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Dates: 22.7. | 23.7. | 29.7. | 30.7. | 12.8.
Time: 14:00
Place: We start in front of the Arabia shopping centre, Hämeentie 111.

This page gives an English summary of the main points of the performance. For more info, follow also our Facebook page, and feel free to message us there or email us at [email protected] if you have questions.

The Other Spaces group presents a participatory outdoor performance Avalokiteshvara Superclusters. The performance consists of a collective exercise in compassion. The aim is to reach the experience of the equality of all beings.

The performance combines Avalokiteshvara, the Buddhist embodiment of compassion, and superclusters, the largest known structures in the universe. The performance takes place on wastelands, places where the natural and artificial meet with aleatory and uncontrolled ways.

Tickets are not sold for the performance. Instead, the participants donate 10€ to protect a piece of the Earth. The donations are handled by Luonnonperintösäätiö, and each 10€ donation will protect about 20 square meters of a forest called Tomteskog near Porvoo. If you can't make your donation in advance, you can also donate by cash at the performance.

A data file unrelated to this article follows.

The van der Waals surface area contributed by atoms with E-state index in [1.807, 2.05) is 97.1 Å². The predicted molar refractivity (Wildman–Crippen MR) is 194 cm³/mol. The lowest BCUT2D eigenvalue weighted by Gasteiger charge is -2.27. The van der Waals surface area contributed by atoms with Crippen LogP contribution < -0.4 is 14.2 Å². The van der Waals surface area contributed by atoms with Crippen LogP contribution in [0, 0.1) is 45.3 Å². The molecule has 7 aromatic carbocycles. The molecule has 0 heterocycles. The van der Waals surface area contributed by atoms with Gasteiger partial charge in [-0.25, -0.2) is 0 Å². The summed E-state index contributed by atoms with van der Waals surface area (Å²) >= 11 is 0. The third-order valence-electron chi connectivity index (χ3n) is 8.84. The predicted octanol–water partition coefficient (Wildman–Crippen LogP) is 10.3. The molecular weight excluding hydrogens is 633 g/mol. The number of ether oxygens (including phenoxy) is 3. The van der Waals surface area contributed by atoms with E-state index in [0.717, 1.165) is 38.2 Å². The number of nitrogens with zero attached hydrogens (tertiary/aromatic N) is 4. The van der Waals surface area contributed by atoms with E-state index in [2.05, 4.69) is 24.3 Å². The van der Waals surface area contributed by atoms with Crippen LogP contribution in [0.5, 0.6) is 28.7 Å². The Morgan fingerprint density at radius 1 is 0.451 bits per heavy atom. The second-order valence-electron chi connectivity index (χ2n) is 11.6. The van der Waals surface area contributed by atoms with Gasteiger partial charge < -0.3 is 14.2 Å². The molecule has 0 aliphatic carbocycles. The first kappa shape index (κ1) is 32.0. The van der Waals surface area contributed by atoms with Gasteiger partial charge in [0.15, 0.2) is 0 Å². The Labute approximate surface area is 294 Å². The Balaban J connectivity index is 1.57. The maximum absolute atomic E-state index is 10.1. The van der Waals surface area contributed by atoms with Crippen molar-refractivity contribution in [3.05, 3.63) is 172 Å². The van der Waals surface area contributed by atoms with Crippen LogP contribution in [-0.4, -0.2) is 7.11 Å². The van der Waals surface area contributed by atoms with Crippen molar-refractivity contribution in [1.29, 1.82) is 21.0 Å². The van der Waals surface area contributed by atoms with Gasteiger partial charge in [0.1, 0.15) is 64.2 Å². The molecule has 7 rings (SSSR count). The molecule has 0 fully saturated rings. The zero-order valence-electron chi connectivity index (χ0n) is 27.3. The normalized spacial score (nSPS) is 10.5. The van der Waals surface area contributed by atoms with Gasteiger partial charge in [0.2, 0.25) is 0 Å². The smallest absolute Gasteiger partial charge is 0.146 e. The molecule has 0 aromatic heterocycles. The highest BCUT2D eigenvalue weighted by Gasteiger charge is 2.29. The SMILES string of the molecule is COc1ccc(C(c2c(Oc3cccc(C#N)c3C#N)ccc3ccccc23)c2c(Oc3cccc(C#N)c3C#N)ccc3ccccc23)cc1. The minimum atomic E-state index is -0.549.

The performance lasts about 3 hours and we stay outdoors on easy terrain. Please check the weather on the performance day, and dress appropriately! We recommend easy clothes, such that it is OK to get them slightly dirty, for example if you wish to sit down on the ground.


The name of the performance originates in the Buddhist tradition. According to legend, Avalokiteshvara was an Indian prince who, in his search for enlightenment, decided to make a vow of not resting until he had helped every being in the universe to reach enlightenment and freedom. However, in spite of his huge cosmic efforts, the universe always filled up with suffering creatures. This was too much for Avalokiteshvara, and he exploded into an infinite multitude of pieces. His friends, already enlightened, rushed to help him, and reassembled Avalokiteshvara's pieces. The result was the embodiment of cosmic compassion, a many-headed, many-armed, many-eyed Buddha.


Superclusters are collections of galaxies, the largest known structures in the universe. Our home supercluster, Laniakea, was identified in 2014 based on the relative speeds of the individual galaxies. The name Laniakea comes from the Hawaiian language and means "immense heaven".